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Cisco plans to acquire relationship intelligence startup Accompany and replace departing executive Rowan Trollope with Accompany founder Amy Chang. The announcement, made this week, came the same day Trollope said he would resign as the head of Cisco's collaboration technology group to become CEO of Five9, a cloud contact center vendor.
Trollope's departure from Cisco took many industry insiders by surprise. Trollope took control of Cisco's collaboration group in 2012 and spearheaded the development of the Cisco Spark cloud platform, which will soon merge with Cisco's favored Webex online meeting product.
"It will be disruptive," Irwin Lazar, analyst at Nemertes Research, said of Trollope's exit. "The thing that has been really good about Cisco over the last few years is that they have had a lot of stability, unlike a lot of their competitors."
Cisco's collaboration products generated $4.2 billion in revenue in fiscal 2017. On May 3, Trollope became CEO of Five9, which has an annual revenue of $200 million. The hiring of such a well-respected leader is a win for the startup, whose main competitors include NICE inContact, Serenova and Aspect.
Cisco partners and customers, meanwhile, are undoubtedly eager to learn more about the vision and leadership style of Cisco's new senior vice president for collaboration, Chang, who is new to the UC space.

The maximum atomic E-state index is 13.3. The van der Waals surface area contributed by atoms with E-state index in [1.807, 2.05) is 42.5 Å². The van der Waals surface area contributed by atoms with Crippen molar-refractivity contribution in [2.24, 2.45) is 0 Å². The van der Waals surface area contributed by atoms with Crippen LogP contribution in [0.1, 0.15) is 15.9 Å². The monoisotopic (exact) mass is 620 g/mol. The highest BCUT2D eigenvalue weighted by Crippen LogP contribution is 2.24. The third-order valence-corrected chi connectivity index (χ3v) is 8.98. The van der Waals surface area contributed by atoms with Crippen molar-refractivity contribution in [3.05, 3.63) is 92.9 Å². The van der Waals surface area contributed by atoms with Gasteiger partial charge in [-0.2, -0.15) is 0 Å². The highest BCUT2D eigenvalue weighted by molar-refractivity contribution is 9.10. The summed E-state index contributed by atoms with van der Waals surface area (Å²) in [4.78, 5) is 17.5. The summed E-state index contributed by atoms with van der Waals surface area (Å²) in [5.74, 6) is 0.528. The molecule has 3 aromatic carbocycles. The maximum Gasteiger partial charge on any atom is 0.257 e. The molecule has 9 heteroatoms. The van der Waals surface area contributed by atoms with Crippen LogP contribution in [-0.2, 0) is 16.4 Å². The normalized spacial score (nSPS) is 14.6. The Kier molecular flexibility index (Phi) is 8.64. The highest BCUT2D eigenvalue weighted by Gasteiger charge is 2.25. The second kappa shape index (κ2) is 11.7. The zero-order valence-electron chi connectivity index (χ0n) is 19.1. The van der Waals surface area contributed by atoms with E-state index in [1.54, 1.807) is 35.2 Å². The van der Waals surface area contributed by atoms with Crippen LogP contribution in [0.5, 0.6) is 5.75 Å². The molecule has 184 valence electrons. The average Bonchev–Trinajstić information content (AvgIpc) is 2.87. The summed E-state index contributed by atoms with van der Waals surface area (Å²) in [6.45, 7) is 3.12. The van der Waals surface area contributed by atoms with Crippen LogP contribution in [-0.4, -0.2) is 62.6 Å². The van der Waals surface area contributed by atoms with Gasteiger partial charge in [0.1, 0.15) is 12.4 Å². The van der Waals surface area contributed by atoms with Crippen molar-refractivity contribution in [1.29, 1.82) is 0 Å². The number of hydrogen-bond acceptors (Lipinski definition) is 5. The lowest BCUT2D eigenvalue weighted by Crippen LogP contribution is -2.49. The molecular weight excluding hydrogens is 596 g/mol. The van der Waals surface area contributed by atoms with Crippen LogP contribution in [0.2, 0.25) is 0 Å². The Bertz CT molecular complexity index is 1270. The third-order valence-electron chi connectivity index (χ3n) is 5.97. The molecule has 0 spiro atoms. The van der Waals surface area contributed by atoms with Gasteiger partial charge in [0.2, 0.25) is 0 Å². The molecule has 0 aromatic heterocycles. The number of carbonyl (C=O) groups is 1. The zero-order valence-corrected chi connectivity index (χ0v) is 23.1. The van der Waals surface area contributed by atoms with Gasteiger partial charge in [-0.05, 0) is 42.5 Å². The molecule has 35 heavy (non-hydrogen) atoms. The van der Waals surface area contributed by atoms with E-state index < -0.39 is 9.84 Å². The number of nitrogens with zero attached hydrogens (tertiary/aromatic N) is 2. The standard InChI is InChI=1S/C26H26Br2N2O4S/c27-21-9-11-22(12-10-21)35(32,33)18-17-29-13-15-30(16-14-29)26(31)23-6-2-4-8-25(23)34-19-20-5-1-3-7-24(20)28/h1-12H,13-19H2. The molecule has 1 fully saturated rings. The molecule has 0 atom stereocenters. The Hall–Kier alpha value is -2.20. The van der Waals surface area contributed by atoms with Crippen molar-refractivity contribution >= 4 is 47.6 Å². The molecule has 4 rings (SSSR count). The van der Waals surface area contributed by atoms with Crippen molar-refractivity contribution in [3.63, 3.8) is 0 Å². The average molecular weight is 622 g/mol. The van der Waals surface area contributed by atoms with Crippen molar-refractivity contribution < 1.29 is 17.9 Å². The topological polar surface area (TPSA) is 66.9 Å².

Chang founded Accompany in 2013 after spending seven years at Google, where she rose to oversee Google's advertising measurements and reporting products. She joined Cisco's board of directors in 2016 but resigned from that post to accept her new job.
"I think people are going to want to understand what her vision is," Lazar said. "Is she coming in with a different approach than Rowan had?"
Cisco is buying Accompany to integrate its relationship intelligence technology with Webex. Accompany will give Webex users easy access to contextual information about the people with whom they are meeting. Sales teams, for example, could use the tool to identify and learn more about potential customers.
The software should help Cisco better compete against Microsoft, which is taking advantage of its 2016 purchase of professional networking platform LinkedIn in similar ways. Cisco's $270 million acquisition of Accompany is expected to close in late 2018.
Accompany's relationship intelligence platform scans internet databases to generate profiles on people and companies. It determines which corporate executives are rising stars and which are industry veterans. It also culls recent news articles and tweets and maps relationships among high-level executives.
Accompany's technology should help make meetings more useful, said Alan Lepofsky, principal analyst at Constellation Research Inc., based in Cupertino, Calif. For example, an Accompany briefing sheet created for attendees an hour before a scheduled Webex meeting could provide important news that's relevant to the meeting, he said.
Cisco may also be looking to gain an advantage over its competitors by using Accompany's relationship intelligence tool to internally track news about rival vendors and their key clients and executives, said Alaa Saayed, analyst at Frost & Sullivan.
"Accompany has the right tools to help Cisco stay on the edge when it comes to relationships and profile knowledge," Saayed said.